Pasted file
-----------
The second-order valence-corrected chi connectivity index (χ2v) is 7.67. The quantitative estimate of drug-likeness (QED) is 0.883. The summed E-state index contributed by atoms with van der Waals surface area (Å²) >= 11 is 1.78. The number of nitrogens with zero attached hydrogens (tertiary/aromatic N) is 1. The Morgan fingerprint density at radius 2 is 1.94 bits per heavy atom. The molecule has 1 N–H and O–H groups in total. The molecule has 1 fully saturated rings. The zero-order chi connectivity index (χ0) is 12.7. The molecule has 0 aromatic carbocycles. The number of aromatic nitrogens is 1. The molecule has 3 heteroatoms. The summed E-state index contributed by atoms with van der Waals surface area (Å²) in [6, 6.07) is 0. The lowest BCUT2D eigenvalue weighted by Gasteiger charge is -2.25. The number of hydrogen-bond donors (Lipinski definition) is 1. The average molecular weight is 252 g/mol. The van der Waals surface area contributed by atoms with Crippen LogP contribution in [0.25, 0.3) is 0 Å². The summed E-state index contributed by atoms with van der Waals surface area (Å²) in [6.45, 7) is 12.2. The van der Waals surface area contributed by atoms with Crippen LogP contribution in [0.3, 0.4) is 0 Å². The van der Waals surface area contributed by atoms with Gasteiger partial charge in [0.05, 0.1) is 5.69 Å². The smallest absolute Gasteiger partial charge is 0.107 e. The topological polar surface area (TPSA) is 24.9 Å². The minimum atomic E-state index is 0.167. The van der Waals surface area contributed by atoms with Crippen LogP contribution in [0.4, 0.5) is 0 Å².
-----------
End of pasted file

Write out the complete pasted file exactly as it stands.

The second-order valence-corrected chi connectivity index (χ2v) is 7.67. The quantitative estimate of drug-likeness (QED) is 0.883. The summed E-state index contributed by atoms with van der Waals surface area (Å²) >= 11 is 1.78. The number of nitrogens with zero attached hydrogens (tertiary/aromatic N) is 1. The Morgan fingerprint density at radius 2 is 1.94 bits per heavy atom. The molecule has 1 N–H and O–H groups in total. The molecule has 1 fully saturated rings. The zero-order chi connectivity index (χ0) is 12.7. The molecule has 0 aromatic carbocycles. The number of aromatic nitrogens is 1. The molecule has 3 heteroatoms. The summed E-state index contributed by atoms with van der Waals surface area (Å²) in [6, 6.07) is 0. The lowest BCUT2D eigenvalue weighted by Gasteiger charge is -2.25. The number of hydrogen-bond donors (Lipinski definition) is 1. The average molecular weight is 252 g/mol. The van der Waals surface area contributed by atoms with Crippen LogP contribution in [0.25, 0.3) is 0 Å². The summed E-state index contributed by atoms with van der Waals surface area (Å²) in [6.45, 7) is 12.2. The van der Waals surface area contributed by atoms with Crippen LogP contribution in [0.3, 0.4) is 0 Å². The van der Waals surface area contributed by atoms with Gasteiger partial charge in [0.05, 0.1) is 5.69 Å². The smallest absolute Gasteiger partial charge is 0.107 e. The topological polar surface area (TPSA) is 24.9 Å². The minimum atomic E-state index is 0.167. The van der Waals surface area contributed by atoms with Crippen LogP contribution in [0.4, 0.5) is 0 Å².